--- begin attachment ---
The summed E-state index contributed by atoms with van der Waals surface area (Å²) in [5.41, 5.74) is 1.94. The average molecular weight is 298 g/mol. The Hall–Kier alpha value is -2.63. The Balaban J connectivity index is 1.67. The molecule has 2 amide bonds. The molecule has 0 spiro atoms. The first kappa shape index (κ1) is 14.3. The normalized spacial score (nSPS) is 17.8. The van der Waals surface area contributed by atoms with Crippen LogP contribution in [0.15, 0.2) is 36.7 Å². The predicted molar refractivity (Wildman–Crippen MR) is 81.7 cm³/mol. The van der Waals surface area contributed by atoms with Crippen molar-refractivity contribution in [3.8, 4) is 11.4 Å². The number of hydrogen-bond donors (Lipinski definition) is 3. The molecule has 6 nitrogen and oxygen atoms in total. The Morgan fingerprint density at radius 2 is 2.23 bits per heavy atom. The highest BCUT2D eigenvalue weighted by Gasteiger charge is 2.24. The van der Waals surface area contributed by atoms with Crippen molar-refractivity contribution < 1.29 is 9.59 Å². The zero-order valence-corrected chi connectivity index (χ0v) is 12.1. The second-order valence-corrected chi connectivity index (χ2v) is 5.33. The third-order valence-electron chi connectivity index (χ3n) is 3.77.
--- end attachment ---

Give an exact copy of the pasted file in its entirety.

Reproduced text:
The summed E-state index contributed by atoms with van der Waals surface area (Å²) in [5.41, 5.74) is 1.94. The average molecular weight is 298 g/mol. The Hall–Kier alpha value is -2.63. The Balaban J connectivity index is 1.67. The molecule has 2 amide bonds. The molecule has 0 spiro atoms. The first kappa shape index (κ1) is 14.3. The normalized spacial score (nSPS) is 17.8. The van der Waals surface area contributed by atoms with Crippen LogP contribution in [0.15, 0.2) is 36.7 Å². The predicted molar refractivity (Wildman–Crippen MR) is 81.7 cm³/mol. The van der Waals surface area contributed by atoms with Crippen molar-refractivity contribution in [3.8, 4) is 11.4 Å². The number of hydrogen-bond donors (Lipinski definition) is 3. The molecule has 6 nitrogen and oxygen atoms in total. The Morgan fingerprint density at radius 2 is 2.23 bits per heavy atom. The highest BCUT2D eigenvalue weighted by Gasteiger charge is 2.24. The van der Waals surface area contributed by atoms with Crippen molar-refractivity contribution < 1.29 is 9.59 Å². The zero-order valence-corrected chi connectivity index (χ0v) is 12.1. The second-order valence-corrected chi connectivity index (χ2v) is 5.33. The third-order valence-electron chi connectivity index (χ3n) is 3.77.